Job fair gives former NARH employees chance for a new start


Photo Gallery: Job Fair held for former NARH employees

NORTH ADAMS -- While the fate of North Adams Regional Hospital remains unclear, its former employees took another step toward securing their future on Wednesday.

More than a dozen regional health care employers held a job fair at the Clark House building at the hospital, providing job applications and other information. Other agencies such as the Berkshire Community Action Council provided applications for heating fuel and other forms of assistance for the newly unemployed.

"We've talked to a lot of great candidates," said Vincent Batza, a recruiting manager for Core Medical Group, a health care recruiter that has between 40 and 45 job openings.

Baystate Health, St. Peter's Health Partners, Glens Falls Hospital, and Southwestern Vermont Medical Center were among those with booths at the job fair, each with multiple positions available, representatives said.

Baystate Health -- which is based in Springfield, has three hospitals and a visiting nursing program -- has well over 100 positions available, according to Francie Garanin, a senior talent acquisition consultant.

Tabatha Cross, who represented Southwestern Vermont Medical Center, said the hospital currently has between 20 and 25 jobs available, while representatives for St. Peter's Health Partners said there are hundreds of positions available at its locations throughout New York.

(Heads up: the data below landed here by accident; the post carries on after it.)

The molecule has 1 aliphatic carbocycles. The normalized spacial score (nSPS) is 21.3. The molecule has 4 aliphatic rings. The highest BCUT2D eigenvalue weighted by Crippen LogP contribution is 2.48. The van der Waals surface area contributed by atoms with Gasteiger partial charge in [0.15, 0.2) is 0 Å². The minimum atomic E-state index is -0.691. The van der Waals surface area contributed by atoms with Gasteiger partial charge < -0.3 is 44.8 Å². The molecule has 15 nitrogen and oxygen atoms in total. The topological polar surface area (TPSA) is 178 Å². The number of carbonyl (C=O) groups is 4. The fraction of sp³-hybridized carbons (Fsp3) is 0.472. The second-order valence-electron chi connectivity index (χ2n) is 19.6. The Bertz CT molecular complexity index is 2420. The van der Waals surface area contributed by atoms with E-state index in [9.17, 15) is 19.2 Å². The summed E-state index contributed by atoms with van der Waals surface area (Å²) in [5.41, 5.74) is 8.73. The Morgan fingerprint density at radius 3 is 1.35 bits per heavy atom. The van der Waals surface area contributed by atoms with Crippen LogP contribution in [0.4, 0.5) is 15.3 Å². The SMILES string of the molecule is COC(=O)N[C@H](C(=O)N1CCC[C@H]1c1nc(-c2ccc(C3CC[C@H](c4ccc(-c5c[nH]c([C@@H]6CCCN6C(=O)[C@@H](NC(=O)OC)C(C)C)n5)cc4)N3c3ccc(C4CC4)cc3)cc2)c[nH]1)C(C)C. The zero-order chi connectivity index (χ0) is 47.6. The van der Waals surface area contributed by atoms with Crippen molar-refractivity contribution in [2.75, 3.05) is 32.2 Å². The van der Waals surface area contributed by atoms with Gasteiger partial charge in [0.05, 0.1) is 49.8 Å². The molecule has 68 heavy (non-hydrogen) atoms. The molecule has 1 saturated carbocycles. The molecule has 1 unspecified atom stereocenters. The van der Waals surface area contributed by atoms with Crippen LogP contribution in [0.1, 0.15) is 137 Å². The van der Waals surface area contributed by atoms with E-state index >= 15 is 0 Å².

Many of the employers offer applications online, and some, such as Baystate Health, even offer job tracking so potential employees are notified when a new position opens up.

Angie Lingner, a registered nurse at NARH for 32 years, attended the event and said there are "a lot of jobs out there," but that the process can be headache-inducing. Since most of the hospitals and health care providers present at the job fair were an hour away or more from North Adams, Lingner said a former NARH employee would either have to make the long commute or reconsider housing options.

Although many of the nurses at NARH had years of experience, they could be "starting at ground zero" in a new job, she said. Lingner also expressed concern that if former NARH staff is hired elsewhere, it would be difficult to find the same caliber of employees if new services are opened at the former NARH site.

"This community needs a hospital," she said.

At the MountainOne Bank on Main Street, meanwhile, dozens of former NARH employees received some temporary assistance in the form of WalMart and Cumberland Farms gift cards, most ranging from $25 to $50.

"They never felt they'd be in this position," said Valerie Schwarz, executive director of the Berkshire Food Project, who launched an online campaign that raised $3,000 for gift cards.

Schwarz is hoping to continue raising money through the GoFundMe page, and plans to distribute gift cads again next week as long as the funds are available. MountainOne Bank has donated space to Schwarz and opened a room as a resource for former NARH employees, with free access to a printer and fax machine.

The GoFundMe campaign can be found at


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